Publication: Social Cohesion, Economic Security, and Forced Displacement in the Long-Run: Evidence from Rural Colombia
Millions of people around the world are internally displaced and yet—compared to other forms of wartime victimization—scholars know relatively little about the long-run consequences of displacement for victims. This gap in the literature is problematic since displacement is distinct from other forms of victimization and because IDPs face unique challenges in post-conflict transitions. This study contributes to the literature on the effects of displacement in three ways. First, the study brings to bear a unique sample of households in Colombia that is largely homogeneous along key confounders–mostly poor, rural, and conflict-afflicted— yet varies in their exposure to displacement. Next, the study draws on a rich set of covariates and outcomes to provide plausible estimates on the long-run effects of internal displacement, finding that a decade or more after displacement, victims experience substantial negative welfare effects yet exhibit higher levels of social cohesion than their counterparts. Finally, combining a prediction framework with interviews with key stakeholders and displacement victims, the study explores variation in outcomes among victims, particularly why some return home and seek reparations. The results reveal a wide assortment of consequences from displacement and should help inform policy-making bearing on support for internally displaced people.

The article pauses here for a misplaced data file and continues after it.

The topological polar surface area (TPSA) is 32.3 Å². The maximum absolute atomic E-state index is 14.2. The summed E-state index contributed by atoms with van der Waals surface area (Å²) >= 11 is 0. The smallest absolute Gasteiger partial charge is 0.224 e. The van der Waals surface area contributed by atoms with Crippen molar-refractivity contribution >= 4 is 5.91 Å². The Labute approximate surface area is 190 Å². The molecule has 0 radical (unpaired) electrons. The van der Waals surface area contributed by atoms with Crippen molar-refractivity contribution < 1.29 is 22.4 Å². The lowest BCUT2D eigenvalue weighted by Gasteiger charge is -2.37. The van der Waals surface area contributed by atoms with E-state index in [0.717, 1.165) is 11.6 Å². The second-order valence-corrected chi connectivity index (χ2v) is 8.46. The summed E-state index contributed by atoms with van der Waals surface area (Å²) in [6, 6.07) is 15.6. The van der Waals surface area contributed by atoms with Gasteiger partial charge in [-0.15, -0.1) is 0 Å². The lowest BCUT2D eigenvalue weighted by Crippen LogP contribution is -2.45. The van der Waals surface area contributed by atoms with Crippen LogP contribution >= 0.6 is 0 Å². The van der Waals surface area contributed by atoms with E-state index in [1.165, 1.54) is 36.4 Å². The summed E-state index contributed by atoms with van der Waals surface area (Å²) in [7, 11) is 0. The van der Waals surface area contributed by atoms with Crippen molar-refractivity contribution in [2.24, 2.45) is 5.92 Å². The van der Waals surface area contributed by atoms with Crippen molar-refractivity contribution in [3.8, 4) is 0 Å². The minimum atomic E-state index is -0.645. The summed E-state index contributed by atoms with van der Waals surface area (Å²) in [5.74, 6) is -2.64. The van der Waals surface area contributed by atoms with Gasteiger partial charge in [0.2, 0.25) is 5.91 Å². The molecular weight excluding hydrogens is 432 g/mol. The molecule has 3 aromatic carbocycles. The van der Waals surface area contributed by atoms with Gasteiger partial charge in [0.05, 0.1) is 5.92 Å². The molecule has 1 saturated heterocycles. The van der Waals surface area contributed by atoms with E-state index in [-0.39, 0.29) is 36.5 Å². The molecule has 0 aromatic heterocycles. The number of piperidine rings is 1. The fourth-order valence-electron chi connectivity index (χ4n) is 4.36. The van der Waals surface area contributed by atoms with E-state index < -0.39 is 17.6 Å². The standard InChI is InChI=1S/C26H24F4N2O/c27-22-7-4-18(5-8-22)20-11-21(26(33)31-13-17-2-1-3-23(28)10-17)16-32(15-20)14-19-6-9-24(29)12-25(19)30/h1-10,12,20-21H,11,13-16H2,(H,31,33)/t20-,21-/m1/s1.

“Tellez, Juan; Balcells, Laia. 2022. Social Cohesion, Economic Security, and Forced Displacement in the Long-Run: Evidence from Rural Colombia. Policy Research Working Paper;10019. © World Bank, Washington, DC. http://hdl.handle.net/10986/37395 License: CC BY 3.0 IGO.”
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